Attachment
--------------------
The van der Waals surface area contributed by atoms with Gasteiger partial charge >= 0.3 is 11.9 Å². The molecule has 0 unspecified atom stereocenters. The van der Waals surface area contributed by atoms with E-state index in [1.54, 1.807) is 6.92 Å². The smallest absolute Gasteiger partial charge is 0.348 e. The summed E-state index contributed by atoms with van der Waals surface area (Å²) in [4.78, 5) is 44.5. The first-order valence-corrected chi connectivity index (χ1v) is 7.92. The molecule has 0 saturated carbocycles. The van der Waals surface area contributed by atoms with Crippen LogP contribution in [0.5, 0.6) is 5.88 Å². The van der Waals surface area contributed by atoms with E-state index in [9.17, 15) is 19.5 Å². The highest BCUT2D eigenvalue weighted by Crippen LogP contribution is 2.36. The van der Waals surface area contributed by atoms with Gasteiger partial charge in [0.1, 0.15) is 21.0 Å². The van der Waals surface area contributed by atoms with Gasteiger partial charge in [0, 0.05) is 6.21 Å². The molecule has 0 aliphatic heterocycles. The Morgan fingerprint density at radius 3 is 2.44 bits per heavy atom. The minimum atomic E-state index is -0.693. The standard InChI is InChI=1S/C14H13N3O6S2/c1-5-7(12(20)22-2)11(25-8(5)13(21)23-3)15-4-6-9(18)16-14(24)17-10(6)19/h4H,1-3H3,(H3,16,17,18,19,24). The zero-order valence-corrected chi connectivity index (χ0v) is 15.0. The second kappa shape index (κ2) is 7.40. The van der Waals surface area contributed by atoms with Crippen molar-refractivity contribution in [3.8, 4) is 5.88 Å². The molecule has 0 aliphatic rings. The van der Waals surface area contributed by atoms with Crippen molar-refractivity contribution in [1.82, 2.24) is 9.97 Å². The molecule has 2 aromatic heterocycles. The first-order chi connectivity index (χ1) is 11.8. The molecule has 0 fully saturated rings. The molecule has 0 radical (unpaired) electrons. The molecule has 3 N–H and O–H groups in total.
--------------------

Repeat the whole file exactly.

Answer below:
The van der Waals surface area contributed by atoms with Gasteiger partial charge >= 0.3 is 11.9 Å². The molecule has 0 unspecified atom stereocenters. The van der Waals surface area contributed by atoms with E-state index in [1.54, 1.807) is 6.92 Å². The smallest absolute Gasteiger partial charge is 0.348 e. The summed E-state index contributed by atoms with van der Waals surface area (Å²) in [4.78, 5) is 44.5. The first-order valence-corrected chi connectivity index (χ1v) is 7.92. The molecule has 0 saturated carbocycles. The van der Waals surface area contributed by atoms with Crippen LogP contribution in [0.5, 0.6) is 5.88 Å². The van der Waals surface area contributed by atoms with E-state index in [9.17, 15) is 19.5 Å². The highest BCUT2D eigenvalue weighted by Crippen LogP contribution is 2.36. The van der Waals surface area contributed by atoms with Gasteiger partial charge in [0.1, 0.15) is 21.0 Å². The van der Waals surface area contributed by atoms with Gasteiger partial charge in [0, 0.05) is 6.21 Å². The molecule has 0 aliphatic heterocycles. The Morgan fingerprint density at radius 3 is 2.44 bits per heavy atom. The minimum atomic E-state index is -0.693. The standard InChI is InChI=1S/C14H13N3O6S2/c1-5-7(12(20)22-2)11(25-8(5)13(21)23-3)15-4-6-9(18)16-14(24)17-10(6)19/h4H,1-3H3,(H3,16,17,18,19,24). The zero-order valence-corrected chi connectivity index (χ0v) is 15.0. The second kappa shape index (κ2) is 7.40. The van der Waals surface area contributed by atoms with Crippen molar-refractivity contribution in [3.8, 4) is 5.88 Å². The molecule has 0 aliphatic rings. The van der Waals surface area contributed by atoms with Crippen molar-refractivity contribution in [1.82, 2.24) is 9.97 Å². The molecule has 2 aromatic heterocycles. The first-order chi connectivity index (χ1) is 11.8. The molecule has 0 fully saturated rings. The molecule has 0 radical (unpaired) electrons. The molecule has 3 N–H and O–H groups in total.